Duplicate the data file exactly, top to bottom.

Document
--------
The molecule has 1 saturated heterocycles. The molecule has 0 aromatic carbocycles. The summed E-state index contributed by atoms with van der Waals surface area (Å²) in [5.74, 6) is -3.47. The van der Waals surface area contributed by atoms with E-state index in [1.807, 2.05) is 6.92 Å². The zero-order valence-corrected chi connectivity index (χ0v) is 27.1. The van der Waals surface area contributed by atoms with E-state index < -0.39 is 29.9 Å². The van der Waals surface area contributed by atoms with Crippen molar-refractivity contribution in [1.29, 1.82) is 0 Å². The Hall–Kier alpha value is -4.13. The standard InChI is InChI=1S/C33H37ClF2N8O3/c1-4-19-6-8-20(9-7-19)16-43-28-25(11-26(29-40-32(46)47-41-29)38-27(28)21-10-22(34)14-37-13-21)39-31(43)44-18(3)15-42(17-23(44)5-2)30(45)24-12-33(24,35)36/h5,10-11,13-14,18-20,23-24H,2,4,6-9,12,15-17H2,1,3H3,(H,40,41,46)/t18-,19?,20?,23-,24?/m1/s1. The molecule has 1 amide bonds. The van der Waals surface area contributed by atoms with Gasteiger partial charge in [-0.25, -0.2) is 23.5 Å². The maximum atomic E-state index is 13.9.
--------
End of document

The molecule has 1 saturated heterocycles. The molecule has 0 aromatic carbocycles. The summed E-state index contributed by atoms with van der Waals surface area (Å²) in [5.74, 6) is -3.47. The van der Waals surface area contributed by atoms with E-state index in [1.807, 2.05) is 6.92 Å². The zero-order valence-corrected chi connectivity index (χ0v) is 27.1. The van der Waals surface area contributed by atoms with E-state index < -0.39 is 29.9 Å². The van der Waals surface area contributed by atoms with Crippen molar-refractivity contribution in [1.29, 1.82) is 0 Å². The Hall–Kier alpha value is -4.13. The standard InChI is InChI=1S/C33H37ClF2N8O3/c1-4-19-6-8-20(9-7-19)16-43-28-25(11-26(29-40-32(46)47-41-29)38-27(28)21-10-22(34)14-37-13-21)39-31(43)44-18(3)15-42(17-23(44)5-2)30(45)24-12-33(24,35)36/h5,10-11,13-14,18-20,23-24H,2,4,6-9,12,15-17H2,1,3H3,(H,40,41,46)/t18-,19?,20?,23-,24?/m1/s1. The molecule has 1 amide bonds. The van der Waals surface area contributed by atoms with Gasteiger partial charge in [-0.25, -0.2) is 23.5 Å². The maximum atomic E-state index is 13.9.